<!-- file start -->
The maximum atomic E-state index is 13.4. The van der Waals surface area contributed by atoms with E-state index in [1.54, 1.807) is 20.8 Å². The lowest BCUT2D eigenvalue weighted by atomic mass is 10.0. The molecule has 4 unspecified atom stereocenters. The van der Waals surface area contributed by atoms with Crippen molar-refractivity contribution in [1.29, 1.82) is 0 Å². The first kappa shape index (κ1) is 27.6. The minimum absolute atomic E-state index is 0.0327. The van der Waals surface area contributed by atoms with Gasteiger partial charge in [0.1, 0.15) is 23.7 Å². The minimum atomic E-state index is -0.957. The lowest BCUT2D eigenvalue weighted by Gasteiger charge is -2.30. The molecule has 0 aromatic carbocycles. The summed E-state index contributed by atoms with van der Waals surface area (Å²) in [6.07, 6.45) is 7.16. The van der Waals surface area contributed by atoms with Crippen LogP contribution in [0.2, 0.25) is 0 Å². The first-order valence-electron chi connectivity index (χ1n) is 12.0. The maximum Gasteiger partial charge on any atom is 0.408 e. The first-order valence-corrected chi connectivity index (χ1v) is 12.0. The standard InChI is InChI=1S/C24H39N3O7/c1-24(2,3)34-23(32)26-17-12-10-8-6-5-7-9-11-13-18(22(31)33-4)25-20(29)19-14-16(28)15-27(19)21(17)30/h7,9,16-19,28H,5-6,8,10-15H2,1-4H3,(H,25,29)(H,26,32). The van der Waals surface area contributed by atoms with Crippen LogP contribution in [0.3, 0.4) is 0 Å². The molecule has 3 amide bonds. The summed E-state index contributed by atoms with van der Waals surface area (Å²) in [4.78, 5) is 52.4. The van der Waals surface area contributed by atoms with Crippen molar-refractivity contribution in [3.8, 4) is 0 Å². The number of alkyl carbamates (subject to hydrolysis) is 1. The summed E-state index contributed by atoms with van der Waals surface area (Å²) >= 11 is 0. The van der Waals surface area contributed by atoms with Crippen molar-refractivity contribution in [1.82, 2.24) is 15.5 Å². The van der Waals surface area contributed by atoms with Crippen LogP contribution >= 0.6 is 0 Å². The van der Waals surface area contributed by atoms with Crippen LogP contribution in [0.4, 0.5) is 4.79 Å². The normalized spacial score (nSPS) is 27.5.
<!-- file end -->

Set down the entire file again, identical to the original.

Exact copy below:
The maximum atomic E-state index is 13.4. The van der Waals surface area contributed by atoms with E-state index in [1.54, 1.807) is 20.8 Å². The lowest BCUT2D eigenvalue weighted by atomic mass is 10.0. The molecule has 4 unspecified atom stereocenters. The van der Waals surface area contributed by atoms with Crippen molar-refractivity contribution in [1.29, 1.82) is 0 Å². The first kappa shape index (κ1) is 27.6. The minimum absolute atomic E-state index is 0.0327. The van der Waals surface area contributed by atoms with Gasteiger partial charge in [0.1, 0.15) is 23.7 Å². The minimum atomic E-state index is -0.957. The lowest BCUT2D eigenvalue weighted by Gasteiger charge is -2.30. The molecule has 0 aromatic carbocycles. The summed E-state index contributed by atoms with van der Waals surface area (Å²) in [6.07, 6.45) is 7.16. The van der Waals surface area contributed by atoms with Crippen LogP contribution in [0.2, 0.25) is 0 Å². The first-order valence-electron chi connectivity index (χ1n) is 12.0. The maximum Gasteiger partial charge on any atom is 0.408 e. The first-order valence-corrected chi connectivity index (χ1v) is 12.0. The standard InChI is InChI=1S/C24H39N3O7/c1-24(2,3)34-23(32)26-17-12-10-8-6-5-7-9-11-13-18(22(31)33-4)25-20(29)19-14-16(28)15-27(19)21(17)30/h7,9,16-19,28H,5-6,8,10-15H2,1-4H3,(H,25,29)(H,26,32). The van der Waals surface area contributed by atoms with Crippen LogP contribution in [0.3, 0.4) is 0 Å². The molecule has 3 amide bonds. The summed E-state index contributed by atoms with van der Waals surface area (Å²) in [4.78, 5) is 52.4. The van der Waals surface area contributed by atoms with Crippen molar-refractivity contribution in [3.8, 4) is 0 Å². The number of alkyl carbamates (subject to hydrolysis) is 1. The summed E-state index contributed by atoms with van der Waals surface area (Å²) >= 11 is 0. The van der Waals surface area contributed by atoms with Crippen molar-refractivity contribution in [1.82, 2.24) is 15.5 Å². The van der Waals surface area contributed by atoms with Crippen LogP contribution >= 0.6 is 0 Å². The van der Waals surface area contributed by atoms with Crippen LogP contribution in [0.4, 0.5) is 4.79 Å². The normalized spacial score (nSPS) is 27.5.